The Inca Trail day 2 – Traumatised & broken

Day 2 – 11kms, uphill for 4 hours in 4200 metres above sea level altitude.

They say that the Inca Trail brings out your true self, and hours into day two as I struggled to find oxygen in this ultra thin air and lift one leg in front of the other, I realised that I wasn’t a very nice person at all, wishing hateful shit on anyone who ever said a good word to me regarding this experience.

I couldn’t believe that I had paid money to go through this torture. I was having all kinds of pathetic thoughts, like if at this moment someone would somehow mistake me for wilderbeast and shoot me, I could be choppered out of here, it would end my suffering, and it would be an admirable excuse to not finish the Inca Trail. Win/Win as far as I was concerned.

And what was with the big steps? The Inca’s weren’t a giant race?! If they were really innovative wouldn’t they have just built a tunnel path through the mountain?

At this point I couldn’t even be bothered to take any photos. I didn’t care about the ‘God-like’ scenery, it wasn’t impressing me as much as my arse was. To be honest, I didn’t care about anything anymore. I wanted to DIE. Or at least sprain an ankle and be back-packed the rest of the way to the lost city of Machu Picchu.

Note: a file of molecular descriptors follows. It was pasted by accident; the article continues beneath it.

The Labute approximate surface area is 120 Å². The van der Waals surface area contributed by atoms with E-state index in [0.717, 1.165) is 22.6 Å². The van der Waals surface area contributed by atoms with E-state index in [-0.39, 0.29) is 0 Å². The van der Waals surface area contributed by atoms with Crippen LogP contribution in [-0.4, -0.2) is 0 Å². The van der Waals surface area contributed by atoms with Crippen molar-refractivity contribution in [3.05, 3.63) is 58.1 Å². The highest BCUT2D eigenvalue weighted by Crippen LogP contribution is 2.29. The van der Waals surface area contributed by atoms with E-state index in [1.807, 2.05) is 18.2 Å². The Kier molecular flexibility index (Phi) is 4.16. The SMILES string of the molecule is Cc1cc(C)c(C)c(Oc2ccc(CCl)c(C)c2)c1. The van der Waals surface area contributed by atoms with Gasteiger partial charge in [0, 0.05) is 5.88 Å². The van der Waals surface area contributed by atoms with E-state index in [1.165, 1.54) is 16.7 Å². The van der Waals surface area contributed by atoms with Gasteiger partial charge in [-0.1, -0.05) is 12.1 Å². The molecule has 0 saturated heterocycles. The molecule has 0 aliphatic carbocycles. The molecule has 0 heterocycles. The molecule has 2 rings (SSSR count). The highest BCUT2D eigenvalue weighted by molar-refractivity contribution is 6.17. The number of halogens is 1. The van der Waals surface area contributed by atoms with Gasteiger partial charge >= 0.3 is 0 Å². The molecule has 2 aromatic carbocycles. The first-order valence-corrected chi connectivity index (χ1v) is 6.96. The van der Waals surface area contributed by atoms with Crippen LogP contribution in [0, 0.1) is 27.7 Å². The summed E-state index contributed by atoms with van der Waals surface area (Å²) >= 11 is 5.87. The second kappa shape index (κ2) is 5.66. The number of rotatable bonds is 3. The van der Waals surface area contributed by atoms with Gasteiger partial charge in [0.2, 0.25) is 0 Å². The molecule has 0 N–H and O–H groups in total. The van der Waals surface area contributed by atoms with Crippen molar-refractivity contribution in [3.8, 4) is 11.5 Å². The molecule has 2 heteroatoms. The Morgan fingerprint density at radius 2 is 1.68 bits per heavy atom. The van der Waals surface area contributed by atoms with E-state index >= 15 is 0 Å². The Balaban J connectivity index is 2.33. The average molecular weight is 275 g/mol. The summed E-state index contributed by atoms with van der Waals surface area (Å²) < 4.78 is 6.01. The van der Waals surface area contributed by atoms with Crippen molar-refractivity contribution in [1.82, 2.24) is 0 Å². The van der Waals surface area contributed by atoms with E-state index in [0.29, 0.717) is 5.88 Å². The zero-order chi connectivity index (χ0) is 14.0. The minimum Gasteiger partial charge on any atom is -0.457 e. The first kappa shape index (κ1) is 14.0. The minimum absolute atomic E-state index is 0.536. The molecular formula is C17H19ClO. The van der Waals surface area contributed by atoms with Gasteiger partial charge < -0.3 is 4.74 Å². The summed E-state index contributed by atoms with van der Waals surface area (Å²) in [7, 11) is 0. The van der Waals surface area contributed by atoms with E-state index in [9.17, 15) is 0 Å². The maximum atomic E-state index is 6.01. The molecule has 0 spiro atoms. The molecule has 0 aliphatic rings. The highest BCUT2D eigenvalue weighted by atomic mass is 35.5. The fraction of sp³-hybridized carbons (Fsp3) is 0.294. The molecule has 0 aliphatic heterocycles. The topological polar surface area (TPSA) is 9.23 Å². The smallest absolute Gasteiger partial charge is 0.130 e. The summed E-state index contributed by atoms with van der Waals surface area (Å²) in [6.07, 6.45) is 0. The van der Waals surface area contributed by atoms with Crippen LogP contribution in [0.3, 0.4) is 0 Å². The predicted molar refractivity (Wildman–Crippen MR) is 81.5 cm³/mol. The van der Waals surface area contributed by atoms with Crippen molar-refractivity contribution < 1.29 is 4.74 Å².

The dry grass down the sides of the mountain did look soft and inviting, I bet it wouldn’t be too bad if I just rolled 4200 metres down the mountain ..

If a porter offered to piggy back me the rest of the way I would shamelessly accept and pay big money for this experience. A less painful experience..

After a relentless morning of what seemed like millions of steps, and being in the potential heart-attack risk category, I see the first pass, accurately named Warmiwanusca, which translates to Dead Woman Pass, and is about another 100 metres of vertical Inca steps.

Oden, shouting from the peak – ‘C’mon honey, you can do it!’

Argh! Quads cramping.The pain. I wish these people would just shut up and let me die in silence.

I couldn’t believe it, I was so close to the first pass where the hardcore-fit people were waiting, cheering me on, watching me, and now my legs were cramping up and I was going to have to roll around and have a seizure in front of everyone.

With that scary image in mind, I pulled the final ounce of strength out of me and did a slow and steady, mechanically stiff robot up the remaining steps, collapsing to the dirt ground at the top while everyone cheered. Then sat up immediately, grabbing my lower abdomen in pain.

Amy, alarmed – ‘What is it?!’

T, wincing as whole body seized up – ‘My ovaries, cramping. Future babies dying.’

Lesson – Anyone who recommends doing the Inca Trail is not your friend and is a filthy liar who wants to see you broken.